Usually on the breakdown of a relationship, one party moves out of the matrimonial home, leaving the other party to continue to reside in the property. But what happens if neither party wants to leave or one party wants to ‘evict’ the other?
Whether you were married, in a de facto relationship, or were never together, if you have a child with someone and then separate from the other parent, in the eyes of the law you continue to have shared responsibility to raise that child until they are 18 years of age.
All’s fair in love and war. Or is it? If you are embroiled in a family law matter such as separation or divorce, you may be tempted to do whatever it takes to get your share of the assets, and for the kids to live with you.
When a couple decides to separate there are usually a lot of things to attend to at what is a very trying time. Working out where to live, how childcare arrangements will work, and what steps need to be taken to ‘uncouple’ other areas of your life are all time-consuming priorities to sort out.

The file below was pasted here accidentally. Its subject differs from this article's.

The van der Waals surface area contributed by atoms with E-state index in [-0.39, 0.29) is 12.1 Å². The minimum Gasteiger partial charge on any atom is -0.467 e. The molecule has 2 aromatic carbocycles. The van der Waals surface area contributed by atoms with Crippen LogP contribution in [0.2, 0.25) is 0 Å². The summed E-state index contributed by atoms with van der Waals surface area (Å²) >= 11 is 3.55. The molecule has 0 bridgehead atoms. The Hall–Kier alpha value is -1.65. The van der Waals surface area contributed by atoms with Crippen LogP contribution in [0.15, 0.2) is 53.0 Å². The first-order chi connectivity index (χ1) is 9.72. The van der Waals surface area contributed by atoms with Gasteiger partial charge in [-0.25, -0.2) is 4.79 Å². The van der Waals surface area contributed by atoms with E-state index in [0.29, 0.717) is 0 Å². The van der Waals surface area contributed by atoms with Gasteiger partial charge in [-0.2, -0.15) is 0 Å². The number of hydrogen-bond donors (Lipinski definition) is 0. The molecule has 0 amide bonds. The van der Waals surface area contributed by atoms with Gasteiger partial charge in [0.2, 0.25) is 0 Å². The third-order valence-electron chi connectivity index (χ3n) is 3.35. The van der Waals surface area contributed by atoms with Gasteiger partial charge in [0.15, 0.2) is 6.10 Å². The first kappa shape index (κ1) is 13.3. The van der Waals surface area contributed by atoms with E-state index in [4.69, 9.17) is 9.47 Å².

ON THIS day last year, Rockhampton’s chief steward Luke Collins controlled hisfinalrace meeting, bringing the curtain down on a 10-year career.
The short answer is “sometimes”, provided that it is in the child’s best interests for the name change. It is important to understand that a parent’s wishes are irrelevant when determining what is in the best interests of a child.
Separation from your spouse or partner whom you have been financially dependent upon can be daunting. It may be particularly worrying if you’ve been absent from the workforce for a while and are unsure whether you will be able to obtain employment.
Marriage is a huge commitment in life. One of the ways that many couples choose to demonstrate this commitment is by taking the last name of their partner. But in the unfortunate event of a divorce…